Batts of Jacob wool from Ireland
Nice texture and color
Last Thursday I took a class at the Textile Center in Minneapolis, The Color Wheel in Wool.  I did not take many photos because we were busy during the whole time we were there.   It was interesting to see the results of the dye with yarn, felt and wool fabric (I had the wool fabric).  The dye kit was a cool palette so the red is pinkish.  I was pleased with the results and have leftover dye to play with when I have time this week, although I need a pan that would be used only with dye.  Time to visit Goodwill!
Steaming wool fabric and yarn

Dyed fabric soaking in Synthropal, removing any excess dye and washing the fabric.
Left to right: my wool fabric, wool felt and wool yarn.

Instructor Susan Antell, master dyer at the Textile Center, checks out Angie's felt squares.

Twelve, 12-inch squares--so pretty!
Current projects in progress are a sample for Blue Sky, the Advent mittens (I hit a mitten wall and have to catch up), the Lopi cardigan re-work and the Japanese vest from Folk Vests.  
Re-working the collar and bands of a Lett Lopi cardigan.



It is a busy time of year--yarn tasting at the shop, sample knitting, classes and spinning.  My project for yarn tasting the Snowy Woods Hat made with HiKoo Tiara.  It is a wool blend sprinkled with beads and sequins.  I typically do not use shiny objects in my knitting, but this was the perfect yarn for the project and it bloomed nicely when I blocked the project.  The pattern is part of a collection of six patterns and is available as an e-book or single pattern.
Snowy Woods Hat for Yarn Tasting

A beautiful autumn sky...

...and a cloud of BFL to spin

Colorful leaves...

...colorful yarn


Wheel checkups

On Friday I stopped in the shop along with wheels Louie, Wendolene and Hortense to get their check-up from Dave Van Stralen of Louët North America. Dave and his wife, Pam, brought along yarn, projects, fiber, wheels and looms for a trunk show.  I tried out the new art yarn flier attachment for the Victoria.  What is very exciting about the attachment is the mother-of-all is sized so the fliers and bobbins from my other wheels will fit Hortense, also.  I would not need to buy the flier and bobbin.  I have plenty of bobbins!  The two girls were in good shape and Dave tweaked here and there to keep them in good running condition.  Louie needed a new bearing, the ball bearing used in the main bolt assembly and at the footman bolt assembly.  His brake band was very worn and so a nice new one was added.  The old strap was immediately claimed by puppy, Ellie, for a chew toy.  Moving the old bearing between my fingers I could feel the grinding, which I did not notice as I spun.  With the new bearing in place I can really feel the difference with smoother treadling.  Dave even put a couple of new white tips on Louie's lazy Kate to make him look spiffy.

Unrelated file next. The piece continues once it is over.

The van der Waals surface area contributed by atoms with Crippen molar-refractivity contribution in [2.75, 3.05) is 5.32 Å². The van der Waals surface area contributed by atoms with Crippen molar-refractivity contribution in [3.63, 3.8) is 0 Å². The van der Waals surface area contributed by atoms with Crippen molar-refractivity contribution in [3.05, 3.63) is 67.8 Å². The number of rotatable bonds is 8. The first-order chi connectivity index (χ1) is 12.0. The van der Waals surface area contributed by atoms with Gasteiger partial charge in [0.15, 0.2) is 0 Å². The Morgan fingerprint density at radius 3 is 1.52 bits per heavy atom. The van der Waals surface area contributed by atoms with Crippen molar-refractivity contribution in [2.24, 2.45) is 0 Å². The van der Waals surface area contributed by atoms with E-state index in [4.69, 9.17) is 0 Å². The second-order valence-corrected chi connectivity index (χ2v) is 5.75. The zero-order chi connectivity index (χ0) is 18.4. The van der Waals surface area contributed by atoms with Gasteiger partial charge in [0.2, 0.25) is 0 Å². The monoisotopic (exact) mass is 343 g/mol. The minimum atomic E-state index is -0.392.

Strapped in and ready to go.
Testing out the art yarn flier.  

Ellie with her new chew toy.

Wendolene gets tweaked for a little squeak on the left treadle.  It was a twist in the connector, which was easy to fix.

Adjusting the back post of Hortense for better  posture.  

Happy wheels = happy spinner!


Spinnin' cotton

My dear friend, Joanne, gifted me some of her precious denim cotton roving, white cotton and cotton denim together.  My :^( Urchin hat that I lost while in Shetland needs to be replaced. I really loved it because it was handspun, cotton, I could wear it almost any time of year and it went with everything.  I remember well spinning that cotton, too.  It was my first and a real bugger, but so pretty--it was all denim and the most wonderful blue!  Cotton staple is short and it takes a bit of practice to get it going in a nice single.  While living in Texas I spun cotton and cotton blends often, but moving to Minnesota changed that.  Recycled cotton denim roving is impossible to find because the denim of today contains spandex.  I have found a bit used as an add-in and I bought some when I was last in Texas.  It will be used in something special.  The yarn in the photo is from that wonderful shop (now gone) called Woolenworks.  I have been using bits and bobs of those early skeins of handspun for all sorts of projects lately--the woven table runner, which I gave to Ben yesterday.  
Anyway, the first skein is finished and I have a bit more to spin on Hortense.  She is the perfect little wheel for spinning cotton.  
A happy photo when I finished the hat.

A well-traveled chapeau.  "Cock your hat--angles are attitudes," as Frank Sinatra said.

Add caption